Chief inspector of prisons calls for end to court cell use

Prisoners in court cells do not receive adequate checks on their vulnerability, risks or medical problems, the chief inspector of prisons said today.

An inspection of a court custody suite at West London Magistrates’ Court found prisoners were given bare cells with no activity, no natural light or opportunity to exercise.

Prisoners were unable to contact their families directly or even let them know where they were, and shower facilities were “inadequate,” the inspector’s report said.

It also said that while nearly a third of self-inflicted deaths occur within the first seven days of custody, there were insufficient checks in court cells to monitor prisoners’ vulnerability.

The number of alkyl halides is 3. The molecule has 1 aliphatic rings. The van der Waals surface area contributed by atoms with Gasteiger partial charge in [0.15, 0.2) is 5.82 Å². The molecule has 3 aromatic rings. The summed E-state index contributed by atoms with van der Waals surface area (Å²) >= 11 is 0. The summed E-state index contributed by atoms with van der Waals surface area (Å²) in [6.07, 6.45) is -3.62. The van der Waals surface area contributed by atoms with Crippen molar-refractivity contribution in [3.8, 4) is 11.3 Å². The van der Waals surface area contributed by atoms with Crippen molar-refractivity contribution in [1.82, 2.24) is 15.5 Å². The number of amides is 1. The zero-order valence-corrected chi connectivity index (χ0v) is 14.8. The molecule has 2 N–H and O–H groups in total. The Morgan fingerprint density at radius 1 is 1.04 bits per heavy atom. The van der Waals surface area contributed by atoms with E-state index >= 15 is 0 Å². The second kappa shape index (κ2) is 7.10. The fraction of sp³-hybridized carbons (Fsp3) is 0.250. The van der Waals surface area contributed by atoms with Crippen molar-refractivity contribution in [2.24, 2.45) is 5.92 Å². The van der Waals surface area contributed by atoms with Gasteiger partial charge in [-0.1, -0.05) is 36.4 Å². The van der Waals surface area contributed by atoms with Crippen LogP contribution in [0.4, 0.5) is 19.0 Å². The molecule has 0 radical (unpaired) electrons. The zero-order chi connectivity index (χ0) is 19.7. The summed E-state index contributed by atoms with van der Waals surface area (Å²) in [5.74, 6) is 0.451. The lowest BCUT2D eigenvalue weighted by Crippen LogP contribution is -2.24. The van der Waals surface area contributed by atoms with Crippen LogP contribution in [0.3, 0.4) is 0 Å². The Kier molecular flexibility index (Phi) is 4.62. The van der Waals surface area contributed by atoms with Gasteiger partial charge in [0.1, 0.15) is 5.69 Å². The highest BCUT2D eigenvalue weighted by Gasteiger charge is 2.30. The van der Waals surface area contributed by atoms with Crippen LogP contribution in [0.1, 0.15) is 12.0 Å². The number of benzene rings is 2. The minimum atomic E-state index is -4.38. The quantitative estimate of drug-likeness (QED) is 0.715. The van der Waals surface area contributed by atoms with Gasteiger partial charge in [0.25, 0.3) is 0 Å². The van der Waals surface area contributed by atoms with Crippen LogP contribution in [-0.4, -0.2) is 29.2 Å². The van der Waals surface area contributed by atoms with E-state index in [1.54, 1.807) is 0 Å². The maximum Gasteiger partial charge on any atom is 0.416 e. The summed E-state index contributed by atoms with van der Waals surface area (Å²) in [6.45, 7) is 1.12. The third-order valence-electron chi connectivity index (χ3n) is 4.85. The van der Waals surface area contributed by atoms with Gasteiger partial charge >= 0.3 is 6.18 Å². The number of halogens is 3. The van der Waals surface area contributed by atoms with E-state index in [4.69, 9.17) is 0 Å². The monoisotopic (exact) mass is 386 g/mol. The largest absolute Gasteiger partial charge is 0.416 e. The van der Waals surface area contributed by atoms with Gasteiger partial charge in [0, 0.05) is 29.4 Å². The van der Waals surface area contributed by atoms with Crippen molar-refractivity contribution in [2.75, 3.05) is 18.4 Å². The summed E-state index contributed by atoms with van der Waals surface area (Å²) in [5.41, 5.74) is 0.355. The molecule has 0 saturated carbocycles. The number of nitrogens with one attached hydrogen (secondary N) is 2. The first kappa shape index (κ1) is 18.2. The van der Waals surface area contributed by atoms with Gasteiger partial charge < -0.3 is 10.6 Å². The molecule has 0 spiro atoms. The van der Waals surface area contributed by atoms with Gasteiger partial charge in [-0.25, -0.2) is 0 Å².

At the time of the inspection in June, the cells were being used overnight or for weekend stays to accommodate prisoners locked out of prison because of overcrowding.

Anne Owers, chief inspector of prisons, said the inspection “raised serious concerns” and said court cells should only be used in an emergency on the condition that support for prisoners was in place.

Ower’s report followed the suicides of two prisoners at Birmingham Prison just one hour apart on Saturday morning.

Iranian Saeed Adeli Gholi, 32, and Irish national Gary Franey, 31, were found hanging on two separate wings at the prison. The Prison Service said neither prisoner had been the subject of a current self-harm document.

More information
Chief Inspector of Prisons
Prison Service

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Maria Ahmed




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